Join me for the third of four episodes dedicated to the task of choosing appropriate literature for your ensembles. In this episode Paul Lucckesi from Fresno City College, Doug Hunt from the Tulare City School District, and Eric Ramirez from Hanford West High School will discuss their programs and offer advice for directors struggling with repertoire selection for their jazz bands.
California Alliance for Jazz
101 Jazz Songs
Learn Jazz Standards YouTube Channel
Jazz Conceptions Jim Snidero
Real Easy Book
E Jazz Lines
UNC Jazz Press
Episode 5 (November 15th) will cover concert band literature.
I'd like to thank Kings County Trophy and Engraving in Hanford for sponsoring this episode.
The Central Valley Music Educators Podcast is hosted by Rob Bentley. The show is available at:
The Central Valley Music Educators Podcast is hosted by Rob Bentley. The show is available at:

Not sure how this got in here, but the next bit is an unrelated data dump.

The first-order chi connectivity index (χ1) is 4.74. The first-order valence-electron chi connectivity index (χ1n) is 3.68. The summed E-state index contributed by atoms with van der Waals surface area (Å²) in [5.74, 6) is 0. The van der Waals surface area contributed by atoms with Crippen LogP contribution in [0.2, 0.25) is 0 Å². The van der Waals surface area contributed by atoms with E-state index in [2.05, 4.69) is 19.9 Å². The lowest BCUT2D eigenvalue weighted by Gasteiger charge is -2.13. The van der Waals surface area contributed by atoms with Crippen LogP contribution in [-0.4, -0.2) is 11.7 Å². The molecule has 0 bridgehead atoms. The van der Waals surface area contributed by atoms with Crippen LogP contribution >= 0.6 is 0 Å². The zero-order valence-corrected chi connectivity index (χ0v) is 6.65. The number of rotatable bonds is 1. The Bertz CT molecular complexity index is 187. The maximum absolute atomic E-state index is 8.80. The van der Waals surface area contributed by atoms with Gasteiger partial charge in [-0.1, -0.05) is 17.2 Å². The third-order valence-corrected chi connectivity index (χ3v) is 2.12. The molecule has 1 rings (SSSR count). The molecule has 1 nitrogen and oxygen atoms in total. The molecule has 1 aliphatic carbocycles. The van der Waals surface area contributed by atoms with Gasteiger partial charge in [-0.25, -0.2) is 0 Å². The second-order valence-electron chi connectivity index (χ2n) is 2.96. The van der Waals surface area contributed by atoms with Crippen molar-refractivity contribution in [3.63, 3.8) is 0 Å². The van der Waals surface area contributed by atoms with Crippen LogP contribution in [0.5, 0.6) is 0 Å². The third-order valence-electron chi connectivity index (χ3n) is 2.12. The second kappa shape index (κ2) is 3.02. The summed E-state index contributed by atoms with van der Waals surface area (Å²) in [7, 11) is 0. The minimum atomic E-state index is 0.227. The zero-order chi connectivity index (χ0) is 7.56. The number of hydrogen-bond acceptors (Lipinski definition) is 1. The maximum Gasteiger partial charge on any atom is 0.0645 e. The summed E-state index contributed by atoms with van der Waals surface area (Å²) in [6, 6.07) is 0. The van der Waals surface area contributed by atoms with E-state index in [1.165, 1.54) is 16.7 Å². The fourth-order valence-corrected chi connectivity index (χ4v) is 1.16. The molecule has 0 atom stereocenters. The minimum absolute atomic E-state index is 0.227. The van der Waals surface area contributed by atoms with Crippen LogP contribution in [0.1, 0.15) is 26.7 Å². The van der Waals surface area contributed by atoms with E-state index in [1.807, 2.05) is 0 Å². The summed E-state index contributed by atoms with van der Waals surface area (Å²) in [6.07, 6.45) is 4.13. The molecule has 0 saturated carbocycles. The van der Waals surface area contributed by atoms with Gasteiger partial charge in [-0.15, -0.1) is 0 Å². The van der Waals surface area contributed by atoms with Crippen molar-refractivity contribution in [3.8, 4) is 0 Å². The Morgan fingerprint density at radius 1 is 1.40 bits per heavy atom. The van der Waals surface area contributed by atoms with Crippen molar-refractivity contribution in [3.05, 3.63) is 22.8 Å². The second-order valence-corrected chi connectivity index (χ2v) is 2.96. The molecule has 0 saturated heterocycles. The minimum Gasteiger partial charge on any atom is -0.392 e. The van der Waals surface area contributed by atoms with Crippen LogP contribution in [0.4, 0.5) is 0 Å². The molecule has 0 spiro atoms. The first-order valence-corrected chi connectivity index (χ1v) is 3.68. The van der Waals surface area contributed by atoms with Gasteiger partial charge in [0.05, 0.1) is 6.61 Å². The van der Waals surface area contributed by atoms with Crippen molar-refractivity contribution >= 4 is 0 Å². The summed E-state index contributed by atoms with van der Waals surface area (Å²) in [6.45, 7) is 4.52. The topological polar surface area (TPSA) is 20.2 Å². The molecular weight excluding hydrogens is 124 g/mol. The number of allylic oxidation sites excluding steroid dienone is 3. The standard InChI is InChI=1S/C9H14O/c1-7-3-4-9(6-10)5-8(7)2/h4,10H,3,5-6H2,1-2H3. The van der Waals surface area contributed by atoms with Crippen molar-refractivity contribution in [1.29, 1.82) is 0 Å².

This episode of the central valley music educators podcast is sponsored by King's County trophy and engraving in Hanford. Brandon Ainsworth and his family have been serving the Valley. Since 1s you've seen their awards for CMEA, CBDA and countless other organizations, they are ready to help you too. Visit them firstname.lastname@example.org. 20s Welcome to the Central Valley Music Educators Podcast. I'm your host, Rob Bentley. Joining us today will be Paul Luckessi from Fresno City College, Doug Hunt from Tulare City School District, and Eric Ramirez from Hanford West High School. I'm happy to have them on the show to continue our series on choosing a repertoire for your ensembles, be sure to follow the podcast on Apple, Spotify, Amazon, YouTube, or wherever you download your favorite shows. You can always stop by our website at CVME Podcast.com and listen as well. 3s I'd like to welcome to the show Paula Casey, who is the director of Jazz Studies at Fresno City College, eric Ruby, who is the director of Ants at Hanford West High School, and Doug Hunt, who is a long time educator in the Tulare City School District. Welcome to the show, guys. Hey, Rob. Thank you for having me. Hi, Rob. It's been a long time. Good seeing you. Thank you for I'm honored to be here, so thank you. Hey, it's great to be here, Rob. Thanks. It's great to see Doug and Eric and hang out with you guys. Looking forward to this. Yeah, well, we've had some really successful episodes on choosing repertoire for orchestra and choir, and now we're moving on to jazz bands, which I've just so much enjoyed teaching jazz bands in my career. And I can't wait for this episode because I know we've got lots of experience here and great bands by all three of you. So let's start by getting a little bit into your background in jazz education. Paul, how about you? So I started teaching at Clubs East High School in 2000, and I ran the program, and I ran a jazz ensemble and then ran and had two by the time I left. I left there in 2004. Paul Shaghoian passed away, dear friend of everybody in the music community. And I took over at Buchanan High School and ran the jazz the junior high jazz program at Alt Sierra and then Buchanan High School for what I believe is 14 years. And then during that time, I was asked to direct the Monterey Jazz Festival honor groups. They had a county honor groups, and they had a high school band and they had a middle school band. So I drove up to Monterey every week and I directed those two bands. What else? I directed the first California Allstate Middle School Jazz Band a couple of years ago. I don't remember what year that was, but it was a while ago. And then I recently did the first ever and hopefully last virtual junior high allstate band, which was pretty wild because I never heard the kids play together until the finished product came out. So aside from that, now I'm working at Fresno City College. I've been here for since 2018 and direct the jazz studies program here at City College and try to be as active as I can in the community. That's me. All right, Rob. Thank you. I have a unique, I guess, background. I grew up around big bands. My dad was a trombone player in big bands, and big band was part of just the culture. So 1s I've started high school playing. I started middle school and high school. I went to Manache High School, went to Portable Junior College, played in the Studio band there with Buck Schaefer, and then went on to Fresno State and played with Larry Sutherland and started teaching into Larry and in 1990 and so it's been about 33 years of teaching. I've taught jazz bands. All middle school jazz bands. Started at Mok Middle School for. 1s For 13 years and then was at Los Tulis Middle School when they opened up that school for seven years. And I've been teaching elementary band and jazz band kind of mixed in between year to year. But that just grew up in Tolari and still playing in bands. And that's where I'm at. Definitely not as an extension sense of resume as my colleagues here, but I grew up here in Hamford and I attended Hamford West and I was under the direction of Lisa Butts. I went to Cos in Fresno State where I played in the journey at Cos. I believe Bill Butts was the director for a semester. And then Jazz Band was really short lived there. And now I'm in year six here at Hanford West. I have taught Intermediate Jazz Band, which is my jobs band B, and then my Advanced Jazz Band, which is Jazz Band A. So, Eric, tell us about some of the things that you like to hit on at the beginning of the year. I know that you draw from several local school districts, so what are some things that you do to evaluate your talent at the beginning of the year? I have two different approaches for my beginning ensemble. I like to go over just the fundamentals how to articulate. We talk about vowels, we talk about different styles and grooves. And so I give them the foundation because these kids that come into my B band have never been in jazz. They're either a student that is on a secondary instrument or they've never played an adjustment but want to be in jazz band. And so this is their first exposure. And so, like I said, there's a lot of call and response. We say, the do and boss of the jazz world and we clap them and then we play them. And then we go through our scales, as many scales as we can possibly handle. We start off with our lovely contributing scale and we move on. And I kind of gauge how fast the students are picking on the scales and of course, the vows that we're trying to get them to say. And then my A band is a different story. We have a dancebook that we have set for the year and so we kind of just start sight reading music on day one. We'll start off with our easier charts and we'll start to move on to some of our heavy hitters in our dance book. And I'll take a gauge of who my strong improvisational students are, where we are as far as lead players and who being able to keep up with the repertoire. And then I'll just I could gauge what level were at and then I can start picking concert and set lists and festivals at least from that. How about you, Paul? I think for me, from which perspective? So, like, probably in middle school, I just did a lot of stuff by earlier, pretty much everything by ear and playing ideas by ear and then going in different keys by ear and then reverse engineering tunes that way. So like, I would teach the tunes by ear and then tell them and then pass out music. Maybe not. Maybe we did some tunes for a while where I didn't pass anything out, I just did it by ear. And then eventually, like, you pass music, I can go, this is what we've been working on. And then some of those kids make the connection because some have more experience with music notation than others. And so much of it for me is about feel. So I stopped making a jump into literature immediately kind of a number of years ago. High school? Yeah, same kind of thing. A lot of stuff by ear, maybe a tune or two to work on and kind of see what's going on. And then even now at City College, I mean, a lot of stuff we do because I'll do auditions in the second week, so I want to try to front load as much as I can because there are still students that have never played in a jazz ball. And the audition music that I'll post will be available to students and then I'll do those in the second week. But probably at the very beginning. It's mostly ear training stuff, just like, okay, this is the chord, this is what we're playing. And I teach improv very similar. It's a lot of ear stuff. 1s Alright, Rob. I love to add to what I do on this in tilleri when we start 7th graders in jazz band. It's their second year of playing an instrument, and for rhythm section players, it's like most of them, it's their first year. So I think it's really important to, like Paul said, play learn tunes by ear, but also to just constantly read. I kind of take pride in sight reading. Reading. Constantly reading. Reading. If it's only like two measures or if it's four measures or it's an eight measure thing. I bought this book that I had maybe the last five or six years. It's called 101 jazz songs. And I think it's how Leonard put it out. And it's just 101 standards. And they're all within the range of basically an 8th grader. 1s So the 7th graders may have to push stretch a little bit, but I start the beginning. We learn eight bars of a tune, of a jazz tune standard, and then I play recordings of that standard so they can hear it. We all know that. 1s Without understanding what it's supposed to sound like. Okay, well, I'll go back to this. When I came out of Fresno State, I had this mindset that it's so important when you sight read or read music that they don't hear what it's supposed to sound like first. They're supposed to interpret it themselves, but they have no background knowledge of what it's supposed to sound like. Like it's a losing battle. So at the beginning of the year, we're listening to everything that I can find. I'm trying to get the kids to like jazz at the beginning of the year. It's hard to get a kid to like anything, but just to expose it to them, that's the first step. And so I remember when I was a kid, the kind of music that I listened to and I enjoyed was Count Basi. So Count Bassie is like the very first thing I play. And we're trying to emulate that big band sound in the classroom setting. So lots of listening to Basi, playing standards, learning tunes in different styles and just reading every day. And maybe one tune will get us through the first couple of weeks because it's maybe a heavy tune. So maybe something as simple as CJ blues or something. Just start by ear and then start reading. So anyway, that's how I start there. The year is divided up into so many segments. The beginning of the year, to me, is so important to not push it, not to go fast, not try to cramp tunes down their throat. 2s And Paul said it perfectly just to get him to play the right style, the right group articulations. Eric said, very important. Kids don't understand articulations. They're not taught articulations, jazz articulations in the elementary school. So just getting them to hear it first and then see it and read it and that step. Yes, that was really good. I always tell the kids, whose your favorite? I asked the kids, who s your favorite skateboarder? What tricks do they do? How do you learn how to do that trick? And they're always real quick to name off, you know, the latest trick or you know, the latest thing. And I said, how did you find out about that? Oh, YouTube. 2s And here it comes. Okay. There's a lot of jazz examples on YouTube, and so I spend time showing them recordings in class. I take time, I do assign outside stuff, use Google Classroom and send stuff out that way. But I know that giving them the resources like YouTube and different spotify lists and stuff, there's so many resources out there that these kids have that I wish I would have had when I was getting into this. These kids are very fortunate. So on that topic of resources, Doug, you had mentioned the 100 jazz tunes. Paul, what are some other resources that students can use? I know we always talked about the Abrasale, but there's lots of stuff out there for high school and junior high level. What's a good resource for the directors to get? 1s I like the YouTube channels like learn jazz standards, and they have backing tracks for a lot of tunes that's in YouTube. I think that's pretty cool. 2s The Ireal Pro is an app for your phone that has a whole bunch of backing tracks to jazz standards. And I would way rather have played along with that than nothing. You know, like, if you don't have the Jamie, which a lot of people maybe they do, maybe they don't, I don't know. That's like something that you can instantly pull, you know, if you do CGM Blues or whatever, you do Blue Boss or some standard a backing track like on your phone of some of those recordings is super helpful. 4s I also really like Jim Snydero's jazz conception book like that series. The thing I like about it is it's got the written over tunes so they're contrafacts of tunes that exist out in the wild and then there's a rhythm track and then there's a track with Jim playing or someone playing that instrument. So if you get the tenor SAXX book there's like Walt Weiskoff playing it who is a phenomenal tenor player and so you can use it to sight read, you can put it on with the track and you can sight read, you can record yourself playing it 1s and then you can listen back and see what you did wrong and then you can play along with them. So I mean, I think those are supplemental things 1s I've used like how Leonard's series, I think it's got a red cover and it just has standards in it. I've used that, I've used the Real Easy book and there's like a three horn version of that in addition to just like lead sheets, there's like arrangements, so probably more since the pandemic. I've recommended those kinds of things to people when their instrumentation is not right for a big band, yet they still want to do big band literature that has all these voices with all the voices are missing. So it's like do some Threehorn stuff. I think those are some ones that I really like. So Eric, when you pass out new tunes to your band, of course you've probably heard the reference recording of it before, but how do you approach as Doug said, you want to expose them to the style, but do you play the demonstration recordings for them or do you play similar pieces? How do you approach that? So my teacher, Lisa Butts always and she's my mentor and she continues to tell me this every single day when I speak to her about jazz, she always encourages us or me to play music for the kids. So when the kids come in, just play some charts for them and 1s I like to have them listen to different styles depending on what we're going to do, especially if they're new, right? Like if the kids are in Jazz band B and they aren't really used to a swing where we're getting them to try and groove and like the music, right? And so we'll listen to stuff in the beginning, but if I'm passing out a chart and I don't necessarily pay the chart for them right off the bat, I do like to go through some site reading stuff with them first. So that allows me to assess their ability to. 1s Read the rhythms and interpret articulations and we'll get through the chart and then once they're done, then I'll play the actual MP3 recording for them so they can hear what it's supposed to sound like. If it's my a band, I'll record them fight reading and then I'll pay that back to them and then I'll go back to MP3 and show them what it's supposed to sound like off the bat. But yeah, I don't necessarily like to go to have them listen to the truck first and then play the tune. I think they should find a tune first, then the track, but definitely have them listen to similar styles, at least to get them previewed to what's about to happen. And that's what I was talking about without that background knowledge. When I first started teaching, I thought every kid was going to love music just as much as I love music. And so when it just hit me hard that I had, it was like I was a used car salesman. I was selling this product. I think when it comes down to if you love the music and you show the love for the music with the kids and you show enthusiasm, I can't wait to show you this song. And I'll be driving I have XM radio and I listen to jazz in the morning and I'm driving to school and I'll often hear a song, I'm like, oh, I got to show this to the kids. So I'll YouTube it. I think 1s it catches fire. The kids start to know that I'm loving it. They start loving it and then they share it with their friends and it's out of control. Some years, like I'm talking to a wall. But I think most of the time these kids can pick up that jazz is cool, jazz is fun, and you're allowed to like it and you're allowed to have fun at school. So all those things are really important. So I just wanted to throw that in there. Yeah, that's called passion. And the kids can read that. Definitely. So, Doug, as you said, you've been teaching Jazz man for a while, and I know that we could probably have a whole separate episode on Doug Hunt's selections over the years, but we have a lot of new directors listening to the show, and they might enjoy hearing some of your favorite tunes that you've taught over the years. Maybe pick one or two of them that you really, really is a go to year after year. Well, Rob, that's not going to happen. I can't do it one or two a little bit more now. But I was kind of thinking about this. Like I talked about, the year is 1s like little segments of the year beginning. We've been talking about the beginning of the year. I want to throw this name out there for beginning of the year stuff. I always start my year part of the beginning of the year. I buy tunes from Mike Porter. Mike Porter wrote a lot of tunes, mainly for that 7th grade, 8th grade year, where they don't have a lot of experience. And when I bought his tunes, they didn't have articulations written on anything. I'm like, I just can't figure this out. These tunes don't are not hip to me. And then I started thinking, wait a minute, he did that on purpose. 1s And so I would go through a tune and I'd write the articulations in on the kids parts, and we'd use that as a teaching tool. This is a dot, whatever, and then swing. I went and watched Paul teaches kids at one of his schools years ago. Just the singing back, the do Vadoo Vadoo Vadoo, the swing style. He's so good at teaching those kids through vocalizing it, and so I learned that from Paul. But anyway, the Mic Quarter tunes I want to throw, that the beginning of the year, I do that. I bought this set of music called First Place for Jazz. Dean Sorenson wrote those, that set, and those are really great method book where it breaks down like the bass player is going to play this grew and the drum set is going to play this grew, and it gets the rhythm section going, and it teaches the head of the tune, and the teacher has a solo section, and it just breaks down everything in logical order. It's really good for teachers that maybe don't have a jazz background, so it's laid out really well. So I'm doing that at the beginning of the year. Then I get into my festival time, right? So I want to buy some festival tunes. And I swear, every year it's like somebody else that I'm liking. I play in different bands. I hear from people what's working. I go and I hear, Paul's band. Sorry, Paul, I cheat. When you were doing Middle School Band, I would go on YouTube and find out, what did Paul Lucasy play? And he'd be out in some park somewhere playing a tune, and I'd listen to it and I'd go on JW. Pepper. Everybody knows JW Pepper. That's where it's so easy to buy everything there. So I'd go on and say, yeah, that's cool. And I'd buy tunes through listening to people I respect, and music choices that they like, I know are quality. So Kurt Clegg, he came and did an honor band on a jazz band for Takinia here in Tari Kings County. And he turned me on to this composer, Patty Darling. Patty Darling is like right now. I bought a lot of her tunes. I love, love her. The voicings and the textures, and it's just really hip. And she can write for junior high, too. High school. 2s I wish he was still alive. But Fred Stern wrote, like, amazing tunes. Mostly high school and upper level college. But he did write some middle school tunes, and so I bought his music. So anyway, those are just a few mike CAMF. Obviously everybody is playing mike came off tunes. But those are really good tunes. Anyway, those are just a few. Paul 2s again, one of the things that I always find on JW. Pepper, and I've read a lot of articles about this, and it's what they're pushing as far as publishers, composers, Rangers. But other than JW. Pepper. What are some great places that we can find composers that are writing quality material? Yes, 2s I like JW. Pepper. And I make it a point even now, I mean, I make it a point to go through everything that is released. A lot of times. The Editor's Choice a lot of the time. That's a great place to start if you don't have enough time to go through everything. But I find myself in the summer, in July, going through everything that's out and anything that I like, anything that sounds good to me, I'll put it on a list. I want to buy this. I want to think about buying this. And I kind of run that way. And it depends. And sometimes my thoughts align with the Editor's Choice, and I'm like, yeah, man, I like this. And a lot of times it doesn't. A lot of times. It's like, man, I'm not really I'm not really feeling that. I really like a jazz lines. Those the people that run that organization do an incredible job. And they have PDFs and stuff, and they have the Gamut. I mean, they have, like, all kinds of things and even, like. 1s Like Sinatratra stuff with orchestra. I mean, you can get whatever whatever you want to do. And then I like Sierra Music as well. I think that's a really good publisher. And then 1s what else? Yes, like UNC. That's probably not as much, I think. Who has Patty's music? 1s It's one of those two. I mean, I think you can get it through JW Pepper, but her music may be on Sierra. It's Sierra music. There are two on JW Pepper too, but yes. Sierra music. Yeah, so, I mean, those are the usual places, but I'll go through everything. JW Pepper does a nice job of, like, being a clearing house for everything that comes out. So I usually start there, and then if I can't, after I'm done with Pepper stuff, I'll go listen to all the other what's the Sierra offering? 1s So that's me. Yeah. You have to be willing to dig deep. That's the thing. Once you get past the first few pages and actually looking in deep in the editor's choice and those types of things, I want to throw something out for the old guys out there. If there's any old guys listening to a podcast in the olden days days. 2s Rob, you might remember this shot fires. We'd have to go to Byron Hoitz. Yegan. Through the sheet music there, not having any clue what it was supposed to sound like, just trying to use our inner ear, trying to figure out what it was, if it was hip or not, and if anybody out that remembers Byron Hoy. Good times. Those are some good trips. 4s Hey, Eric, you're up next. You ready? So you've been a director, would you say seven years now? Seven years. Six years. Okay. So 1s you get to go first on this one. So you're starting out teaching high school jazz band, and you had a piece in your mind that, yes, I'm a high school jazz director. I want to teach this tune to my kids. And then it was like an epic fail. Or maybe after a few rehearsals you figured that out, but maybe you made it to festival. What was that tune? Yeah, so you graduate college and then you get your first gig, and then you want to play all your favorite teams that you played when you were in high school or when you were in a jazz ensemble. Because for me, that's all I knew, right? I didn't know how to prepare or look for literature. I was just like, what's in my library that I inherited? And let's find some tunes. And so I found something that I remembered. And so my first year, we played Spell. It's a George stone. It was by George Stone. And so it's a tough tune, it's a Latin tune. And 2s I handed out to the kids and we played it, and it was scary, but I said, you know what, there's plenty of time to do it. We listen, we listen to it. And we were definitely under pressure. And I took it to festival and 2s we crashed and burned a couple of times. And I had some judges tell me that this is probably a little bit too hard for you. My trumpet players just were eager to play because it has all the great high notes, right? Especially my lead trumpet players. I was like, alright, buddy, for you, it's your senior year. But I had great mentors that I called in to help me out. And so we eventually put it together. It took us much, much longer. I think we play the tune the entire year, and by the end of the year for our CMA festival, we did well. 2s And well meaning. We didn't crash and burn and I didn't get too but too bad I didn't get roasted by the judges as bad as I thought I was going to get right. I've got a story. I don't know if this is interesting to anybody else, but it really cracks me and it cracks me up every time I think about it. But I came out of Fresno State thinking, oh, my gosh, I can do all this. I can do pathine's, first circle. I could do it with middle school kids. I could do anything. 6s Paul shaggyanne was always the judge at every festival I went to. Thank God he loved me because 1s he helped me feel better about myself. But I remember I arranged I was really in when I was in high school. I was really into Maynard Ferguson. Maynard Ferguson was the god for me and Birdland. I love Birdland and I was going my middle school band was going to play Birdland so I couldn't find any arrangements of it. So I say, I'm going to transcribe my own arrangement of Birdland. So I wrote it up, spent nights staying up. This is going to be so hip hop. Chaguan is going to love it. 1s And then it was just epic. 2s I can't even describe it on a podcast. You can't understand how bad it was, but it was bad. But again, he made me feel better. I learned I'm that guy. I'm on this podcast because I'm that guy that has made every mistake. And I just listening to Paul Lucasie talked about, hey, when I'm judging jazz festivals, I don't care if it's too easy. I want them to play the style right? And I want them to play the tune. And he said, I'll never criticize a director for bringing in a tune that's too easy but too hard. I do that all the time. I'm still doing that. I have this high lofty goals that I'm going to get to this point. 4s I think probably we've all been in there. But I'll never do the birdland. I'll never list in the birdland again. It's like deleted off my podcast list or my napster list or whatever. So anyway, that's my story. 1s Hey, Paul. So you can come at this from two angles. Obviously, Doug just referenced being an Adjudicator, and I'm sure you had lots of good times there with your fellow adjudicators. Listening to some of these tell us a little bit about maybe that side of things. For me, I find myself saying this a lot, and it's something that I came to on my own 1s when I started teaching. I wasn't adjudicating, but pretty quickly on, I was asked, like, hey, can you come out and say some stuff? And so for me, I don't know anybody that says that. I don't know anybody that says this piece is too easy for you. I don't know anybody that I work with or anybody that writes or any adjudicators or jazz musicians or anybody that I know that would ever say that. Like, the simplest thing only allows you to make more music out of it. It only allows you to have more people solo over it. It only allows you more freedom. The opposite of that is when your blood pressure is high, you don't have enough rehearsal time. You haven't picked soloists, you're going to get pinched, and you look at your calendar, and then all of a sudden, October is already gone, and there's a rally, and you don't rehearse, and then there's another rally, so you never have enough breathing room when you're super lofty. But if you do pick a piece like that, I always found myself always picking something that I knew was really conceptually going to be incredibly difficult, but 1s we would take forever on it and see what would happen. And I mean and I'm talking, like, you know, like, Bob Brookmeyer's music and, like, John Hollandbeck's music and some really, really difficult music that would fit my band. Not you know, I feel like I went after there's a two called Horn of Puente that Gordon Goodwin arranged, and I had a crazy lead trauma, a player that had, like, ACC in high school, and we started it. And then I go, you know, one day I just go, you know what? 1s Yeah, I think we're going to put this one aside. I don't think this is for the band, because it's not about just that one kid. It was like, the rest of the band is like dying too, so I just made a decision on that. Nothing to get that tune. There's probably plenty of bands out there that can play that, or maybe not, who knows? But for me, it was like, is this worth the time invested? And if it's just it takes up all that time, 1s sometimes it's worth it and sometimes it's not. So I would say, like Kenny Rogers teaches us, you got to know when to hold them and you got to know when to fold them. And I've done both. I'm like, we're going to rock this thing all the way out. And then sometimes I'll cut my losses and go, 2s one funny story I had was, I remember listening to a tune, a demo for just the intro of the tune, and I go, Gosh, this tune is fantastic. I bought it, we played it, we passed it out, we played the intro, I go, man, this is so great. And then we got to the actual tune and it was terrible, and I go, oh, my gosh, I got to return this tune. I've never done that before. But I was like, we're not going to play this, so listen all the way through if you can, if they have a recording of it anyway. 3s That's my thought about from an adjudicator standpoint. You'll give yourself a lot more breathing room if you do one tune that's difficult. 2s It's going to be that one. Then plan appropriately if you're going to do a grade three or whatever with your middle school band. Or grade four or whatever other stuff should be. Should not weigh as much. So that it's easier to get through a set of music if everything is an opener or everything's a closer. And then what's that like for the listener? Like, it's a little bit of a drink from a fire hose kind of stuff, too. 1s Yeah, this is all super awesome stuff, man. I wish we could go on for the rest of the afternoon, but I know you guys are busy and I know our listeners certainly appreciate your input. I'd like to thank you guys for coming on the show. Doug, thank you so much for joining us. Thank you, Rob. I have just one thing I would like to say to before we go, because I know there's a lot of young I would hope there's a lot of young music teachers, jazz teachers out there listening to this. Get involved with our organization jazz organizations. CAJ Jazz Fresno Jazz Education Network. Jen, go to conferences whenever you can. I've learned so much from local 1s musicians, professional musicians going to these conferences. Jazz Fresno every year, once or twice they'll do something for our local educators. 1s I know so many people that want to learn to teach jazz, some young teachers, but maybe don't want to spend that Saturday to go to the conference. If you go and put yourself out there and learn as much as you can, you'll love it. 1s Exponentially comes back at you. The joy of it. So also. 2s Have mentors. Like Eric said with Lisa, I've had a mentor my whole career. Susan Burley. Susan Burley, she's been there for me. I've learned from her. So grab on to people that you respect and get involved. So that's my closing comments. And again, thank you, Rob, for asking me to be on us. How about you, Eric? I agree with everything Doug just said. First of all, I'm honored to be here with you guys, and I don't consider myself 4s just a jazz educator. 2s My schedule is packed with other stuff, but I want to be good at what I do, and I want to be able to give my kids 1s a good education and especially jazz education. So 1s for those new teachers out there who might be listening, you're coming out of college, and there's a pride thing that I feel a lot of new teachers have when they first get out and they don't want to ask for help because they think that they can do it, and you definitely can. But if judge isn't your forte and I don't feel like it is for me, use your resources around you. Use the people that adjudicate. Use the people who are who. You go to a festival and you're listening to a bunch of groups and you see a director that has a fantastic program and trying to network with those directors and link up, because if there's anything I've learned is that at least in the jazz community, if you reach out to some folks, folk are going to be willing to help you out. If you reach out, people will help you and they'll give you their ideas. And if it works out for you, great. And if it doesn't, then find the next person over. But don't be afraid to ask for help. Do your networking. Go take advantage of the resources. Go to conferences. Listen to as much as you can. I'm still growing. I'm growing every single day. There are things that I do with my jazz band that Paul would say on my tapes, and I'm like, oh, that's awesome. I'm going to write it down. I got to do this every single time now. And so you collect these nuggets of information from these great people and it'll make you a stronger educator. I love it. Yeah. We are the sum total of all we take in, man. So the more you steal from people, I mean, that's jazz in a nutshell, right, man, where'd you get that lick, man? I don't know. I stole it from this recording I listened to. In addition, all the things that I've heard, which I think are fantastic, the fresh ears, I think, is really important. 1s You get wrapped up. Your own ego gets rid wrapped up in your music. So the more you can get away from that good record it. Listen to it like it's not you. That's a great tip, getting fresh ears on it. It's good. I would throw. 1s One other thing would be when Honor Bands are meeting, 1s And it may be a professional development thing if you have to swing it that way to get away from your job. When the allstate bands start rehearsing, like when the middle school allstate banner, the high school allstate band starts rehearsing, go to that rehearsal. Go to, like, hi, everybody, I'm your conductor here. I'm going to run this band because you can learn so much from that icebreaker. For me, seeing Fred Stern rehearse doug seeing Fred Stern rehearse that band when he did the allstate band a couple of years ago kind of changed everything about everything for me. And I'm going to judge at his festival tomorrow in Wisconsin. And I want to start crying because it's such a life changing thing that we have people like this in town, too, and, you know, like Mike Dana and Richard Gibbs that you reach out to and Kirk Clegg Now and Les Newns and Lisa Butts, these are all people that at the drop of a hat will come and work with your band. So the resources are definitely there, but I would say check out those, the local ones, too. Like whoever's doing Tequila Honor jazz bands and whoever's doing Fresno Madeira jazz bands, those are all things that I'm always interested in, like what they pick when you do that, too, rob you'll publish all the music that everyone played over the course of the festival. That's really important. I do that when I'm judging. Like, I make a note of, oh, man, I'm going to go revisit this, and then I have a list of things that I liked and then just kind of work from that list. But that's one that some people get into with the allstate thing, but not I don't feel like I think people want to go to the concert, but I want to know what's behind the curtain. So, like, that's a way to get in there. And most of the time they're not going to care. And I feel like those are kind of life changing opportunities to check people out who are really good. 1s Yeah, that's what's that for me. That's what excites me so 2s those guys are such great friends. I appreciate them coming on the show more than you know. I'll be sure to leave their contact information and the show notes. I'd like to thank Kings County Trophy and Engraving at Hanford for sponsoring this episode of the Central Valley Music Educators Podcast. I hope you've been enjoying the show. If you have an idea, comment or question, be sure to shoot me a message and I'd be happy to hear from you. Follow the podcast on Apple, Spotify, Amazon, YouTube or wherever you download your favorite shows. You can always stop by the email@example.com and listen as well. Join us next week on the show when we finish our four part series on choosing Reference Tour for your ensembles with a special band edition. Have a great week.